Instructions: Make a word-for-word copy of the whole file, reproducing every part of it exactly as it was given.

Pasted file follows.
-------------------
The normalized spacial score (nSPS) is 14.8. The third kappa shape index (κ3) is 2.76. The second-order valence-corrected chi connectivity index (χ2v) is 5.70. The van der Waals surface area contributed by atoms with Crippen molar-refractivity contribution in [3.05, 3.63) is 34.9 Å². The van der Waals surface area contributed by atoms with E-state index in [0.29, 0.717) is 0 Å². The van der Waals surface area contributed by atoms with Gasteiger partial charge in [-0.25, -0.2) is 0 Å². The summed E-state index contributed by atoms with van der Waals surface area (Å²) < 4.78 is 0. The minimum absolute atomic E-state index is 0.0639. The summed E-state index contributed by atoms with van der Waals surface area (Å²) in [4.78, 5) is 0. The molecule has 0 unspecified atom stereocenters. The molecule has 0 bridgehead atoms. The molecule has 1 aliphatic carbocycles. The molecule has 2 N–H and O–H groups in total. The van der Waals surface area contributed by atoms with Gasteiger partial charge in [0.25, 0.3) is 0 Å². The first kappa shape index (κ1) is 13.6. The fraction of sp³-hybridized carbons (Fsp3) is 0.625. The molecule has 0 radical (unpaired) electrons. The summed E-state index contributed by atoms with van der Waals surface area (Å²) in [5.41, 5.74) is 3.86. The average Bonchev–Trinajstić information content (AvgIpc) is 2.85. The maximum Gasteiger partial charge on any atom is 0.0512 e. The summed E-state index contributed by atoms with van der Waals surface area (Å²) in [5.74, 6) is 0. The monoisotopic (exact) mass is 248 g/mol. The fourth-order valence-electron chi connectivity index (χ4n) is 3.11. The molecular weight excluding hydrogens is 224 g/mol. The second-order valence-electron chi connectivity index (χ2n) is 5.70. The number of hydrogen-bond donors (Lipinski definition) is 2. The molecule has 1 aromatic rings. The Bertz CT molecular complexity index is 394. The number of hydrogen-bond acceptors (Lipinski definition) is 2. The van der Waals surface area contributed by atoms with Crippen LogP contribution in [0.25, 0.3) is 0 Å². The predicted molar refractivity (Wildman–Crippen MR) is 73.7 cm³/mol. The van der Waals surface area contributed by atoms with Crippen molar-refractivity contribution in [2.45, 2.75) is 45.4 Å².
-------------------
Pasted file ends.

The normalized spacial score (nSPS) is 14.8. The third kappa shape index (κ3) is 2.76. The second-order valence-corrected chi connectivity index (χ2v) is 5.70. The van der Waals surface area contributed by atoms with Crippen molar-refractivity contribution in [3.05, 3.63) is 34.9 Å². The van der Waals surface area contributed by atoms with E-state index in [0.29, 0.717) is 0 Å². The van der Waals surface area contributed by atoms with Gasteiger partial charge in [-0.25, -0.2) is 0 Å². The summed E-state index contributed by atoms with van der Waals surface area (Å²) < 4.78 is 0. The minimum absolute atomic E-state index is 0.0639. The summed E-state index contributed by atoms with van der Waals surface area (Å²) in [4.78, 5) is 0. The molecule has 0 unspecified atom stereocenters. The molecule has 0 bridgehead atoms. The molecule has 1 aliphatic carbocycles. The molecule has 2 N–H and O–H groups in total. The van der Waals surface area contributed by atoms with Gasteiger partial charge in [0.25, 0.3) is 0 Å². The first kappa shape index (κ1) is 13.6. The fraction of sp³-hybridized carbons (Fsp3) is 0.625. The molecule has 0 radical (unpaired) electrons. The summed E-state index contributed by atoms with van der Waals surface area (Å²) in [5.41, 5.74) is 3.86. The average Bonchev–Trinajstić information content (AvgIpc) is 2.85. The maximum Gasteiger partial charge on any atom is 0.0512 e. The summed E-state index contributed by atoms with van der Waals surface area (Å²) in [5.74, 6) is 0. The monoisotopic (exact) mass is 248 g/mol. The fourth-order valence-electron chi connectivity index (χ4n) is 3.11. The molecular weight excluding hydrogens is 224 g/mol. The second-order valence-electron chi connectivity index (χ2n) is 5.70. The number of hydrogen-bond donors (Lipinski definition) is 2. The molecule has 1 aromatic rings. The Bertz CT molecular complexity index is 394. The number of hydrogen-bond acceptors (Lipinski definition) is 2. The van der Waals surface area contributed by atoms with Crippen LogP contribution in [0.25, 0.3) is 0 Å². The predicted molar refractivity (Wildman–Crippen MR) is 73.7 cm³/mol. The van der Waals surface area contributed by atoms with Crippen molar-refractivity contribution in [2.45, 2.75) is 45.4 Å².